What Compass, KW, and eXp all have in common is that they are definitely not in the fastest growing segment of the brokerage business. How in the world do you have a 30 minute conversation about financial disruption, pressures on margins, and brokerage value propositions versus “market clearing price” and not once mention HomeSmart, Realty One Group, Fathom Realty, JP & Associates Realtors, Charles Rutenberg, Benchmark Realty, and literally hundreds of other smaller local and regional players who are all pursuing the time-tested and proven 100% commission transaction-fee business model? I mean, HomeSmart is the #5 brokerage by Transactions and #8 by Volume on RealTrends 500. These are not unknown companies.
At one point, Reffkin sort of nods that way, talking about “landlord-tenant DIY brokerages” but only mentions KW and eXp, who are split-based brokerages. In one migration report I’ve read, KW got its rear handed to them in San Diego by a 100% shop called Big Block Realty from a recruiting standpoint.
It was an odd omission, but not the biggest absence from the discussion. Not by a long shot.
The Glaring Omission
At one point, Reffkin says that in the future, there will be four models of brokerage:
- DIY shops, who do nothing for the agent and have a landlord-tenant relationship with the agent, such as KW and eXp;
- Do it All For You companies, like Compass, who will do everything for the agent so the agent can get clients, work deals, and do their thing;
- Seller-Owners, who have a hundred agents underneath an active agent-broker who uses them to “get more business for themselves”; and
- Real small boutiques, who don’t want to be a part of any of that, will make less money, but they’ll be okay with that.
Schneider didn’t necessarily agree, but launched into a speech about how all of that is because the disruption today is financial disruption that messes with brokerage margins and pricing for value proposition (read: splits). Then he went into a Zillow Bad moment, which was interesting.
Here’s the thing about Robert’s four models: how in the world do you not mention Redfin?
We still haven’t seen the final FY 2018 earnings report from Redfin (that will come on Valentine’s Day). But based on the first nine months of 2018, here’s what we have so far:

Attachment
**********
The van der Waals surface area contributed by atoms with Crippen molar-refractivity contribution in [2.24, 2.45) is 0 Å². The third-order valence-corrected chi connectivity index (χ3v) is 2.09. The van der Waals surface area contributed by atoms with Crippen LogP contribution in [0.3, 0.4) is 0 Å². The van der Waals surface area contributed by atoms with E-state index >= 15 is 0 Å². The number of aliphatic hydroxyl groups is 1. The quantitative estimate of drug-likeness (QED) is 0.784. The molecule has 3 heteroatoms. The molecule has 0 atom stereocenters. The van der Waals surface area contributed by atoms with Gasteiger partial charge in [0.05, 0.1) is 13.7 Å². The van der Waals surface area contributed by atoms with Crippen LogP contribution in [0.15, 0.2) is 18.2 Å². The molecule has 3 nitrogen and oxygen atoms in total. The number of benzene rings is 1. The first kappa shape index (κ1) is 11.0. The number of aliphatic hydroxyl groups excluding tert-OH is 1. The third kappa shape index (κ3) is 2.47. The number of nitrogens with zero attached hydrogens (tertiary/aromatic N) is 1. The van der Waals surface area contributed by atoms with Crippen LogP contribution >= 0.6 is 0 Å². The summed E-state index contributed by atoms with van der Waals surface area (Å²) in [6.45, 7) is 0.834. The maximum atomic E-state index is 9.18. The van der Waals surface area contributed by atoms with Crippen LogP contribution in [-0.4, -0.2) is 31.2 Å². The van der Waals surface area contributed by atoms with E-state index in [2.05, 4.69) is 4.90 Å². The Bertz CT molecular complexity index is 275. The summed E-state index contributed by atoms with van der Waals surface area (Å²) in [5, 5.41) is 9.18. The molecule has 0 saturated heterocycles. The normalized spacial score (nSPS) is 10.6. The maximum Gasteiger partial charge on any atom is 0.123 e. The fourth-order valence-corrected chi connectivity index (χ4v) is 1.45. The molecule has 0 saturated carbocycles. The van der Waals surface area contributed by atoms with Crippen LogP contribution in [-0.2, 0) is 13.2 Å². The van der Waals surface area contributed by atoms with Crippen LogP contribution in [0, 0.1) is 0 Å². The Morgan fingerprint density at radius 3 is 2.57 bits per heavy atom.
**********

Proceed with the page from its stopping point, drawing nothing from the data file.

- Transactions: 33,132 (on pace to break 43,000 for the year; and tack on another 8,856 Partner transactions)
- Sales Volume: $20 billion (on pace for over $25 billion)
- Revenues: $363 million (on pace for over $480 million)
- Gross Profit: $93 million (on pace for over $120 million)
- Gross Margins: 30% in Q3
In 2017, the last year for which we have RealTrends data, Compass was #6 by Volume with $14 billion, and #45 by Transaction Sides with 10,543. That same year, Redfin posted $21.3 billion in Volume and 35,038 in Transaction Sides (with an additional 10,755 transactions in Partner business). Redfin did that with 1,023 full-time Lead Agents, which translates to an average of 34.3 transactions per agent.
Redfin isn’t a flash in the pan anymore. It’s a public company that has been around for more than a decade. They report their numbers every quarter and have earnings calls with Wall Street analysts. That business model is not part of the four that survive in the future?
Data and Technology? Seriously?
Worse still, how is “data and technology” one of the major themes of the discussion and not one person on stage mentions Redfin even once?
Do we even have to talk about how far ahead of every other brokerage company in the world Redfin is in terms of technology and data science?